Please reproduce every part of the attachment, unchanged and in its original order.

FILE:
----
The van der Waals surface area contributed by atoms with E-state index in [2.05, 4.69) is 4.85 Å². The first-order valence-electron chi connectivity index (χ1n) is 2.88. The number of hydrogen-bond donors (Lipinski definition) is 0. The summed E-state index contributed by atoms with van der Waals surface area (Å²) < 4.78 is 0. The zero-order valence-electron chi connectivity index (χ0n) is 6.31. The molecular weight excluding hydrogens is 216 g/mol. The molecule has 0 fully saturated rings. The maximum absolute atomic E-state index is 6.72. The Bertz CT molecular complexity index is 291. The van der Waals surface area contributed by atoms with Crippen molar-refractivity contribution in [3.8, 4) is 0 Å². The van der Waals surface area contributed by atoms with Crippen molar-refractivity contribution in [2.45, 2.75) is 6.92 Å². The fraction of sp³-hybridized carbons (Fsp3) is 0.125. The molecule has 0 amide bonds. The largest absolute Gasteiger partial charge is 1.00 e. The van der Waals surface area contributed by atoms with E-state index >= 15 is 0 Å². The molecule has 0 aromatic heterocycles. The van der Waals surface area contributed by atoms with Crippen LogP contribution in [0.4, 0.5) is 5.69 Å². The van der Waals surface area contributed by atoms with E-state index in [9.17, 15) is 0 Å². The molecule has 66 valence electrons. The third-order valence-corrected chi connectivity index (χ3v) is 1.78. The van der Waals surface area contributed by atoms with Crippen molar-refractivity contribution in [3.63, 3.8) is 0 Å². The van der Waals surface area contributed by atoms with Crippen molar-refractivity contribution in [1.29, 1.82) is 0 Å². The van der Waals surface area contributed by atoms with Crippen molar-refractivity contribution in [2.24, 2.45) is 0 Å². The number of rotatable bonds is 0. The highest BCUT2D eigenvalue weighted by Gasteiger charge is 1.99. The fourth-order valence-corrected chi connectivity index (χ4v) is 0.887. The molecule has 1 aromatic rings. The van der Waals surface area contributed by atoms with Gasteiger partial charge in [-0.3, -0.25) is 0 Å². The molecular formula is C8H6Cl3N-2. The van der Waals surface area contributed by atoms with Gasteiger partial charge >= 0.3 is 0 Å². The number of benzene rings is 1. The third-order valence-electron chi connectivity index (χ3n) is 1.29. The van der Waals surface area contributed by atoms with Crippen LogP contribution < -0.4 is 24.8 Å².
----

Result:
The van der Waals surface area contributed by atoms with E-state index in [2.05, 4.69) is 4.85 Å². The first-order valence-electron chi connectivity index (χ1n) is 2.88. The number of hydrogen-bond donors (Lipinski definition) is 0. The summed E-state index contributed by atoms with van der Waals surface area (Å²) < 4.78 is 0. The zero-order valence-electron chi connectivity index (χ0n) is 6.31. The molecular weight excluding hydrogens is 216 g/mol. The molecule has 0 fully saturated rings. The maximum absolute atomic E-state index is 6.72. The Bertz CT molecular complexity index is 291. The van der Waals surface area contributed by atoms with Crippen molar-refractivity contribution in [3.8, 4) is 0 Å². The van der Waals surface area contributed by atoms with Crippen molar-refractivity contribution in [2.45, 2.75) is 6.92 Å². The fraction of sp³-hybridized carbons (Fsp3) is 0.125. The molecule has 0 amide bonds. The largest absolute Gasteiger partial charge is 1.00 e. The van der Waals surface area contributed by atoms with E-state index >= 15 is 0 Å². The molecule has 0 aromatic heterocycles. The van der Waals surface area contributed by atoms with Crippen LogP contribution in [0.4, 0.5) is 5.69 Å². The van der Waals surface area contributed by atoms with E-state index in [9.17, 15) is 0 Å². The molecule has 66 valence electrons. The third-order valence-corrected chi connectivity index (χ3v) is 1.78. The van der Waals surface area contributed by atoms with Crippen molar-refractivity contribution in [3.63, 3.8) is 0 Å². The van der Waals surface area contributed by atoms with Crippen molar-refractivity contribution in [1.29, 1.82) is 0 Å². The van der Waals surface area contributed by atoms with Crippen molar-refractivity contribution in [2.24, 2.45) is 0 Å². The number of rotatable bonds is 0. The highest BCUT2D eigenvalue weighted by Gasteiger charge is 1.99. The fourth-order valence-corrected chi connectivity index (χ4v) is 0.887. The molecule has 1 aromatic rings. The van der Waals surface area contributed by atoms with Gasteiger partial charge in [-0.3, -0.25) is 0 Å². The molecular formula is C8H6Cl3N-2. The van der Waals surface area contributed by atoms with Gasteiger partial charge >= 0.3 is 0 Å². The number of benzene rings is 1. The third-order valence-electron chi connectivity index (χ3n) is 1.29. The van der Waals surface area contributed by atoms with Crippen LogP contribution < -0.4 is 24.8 Å².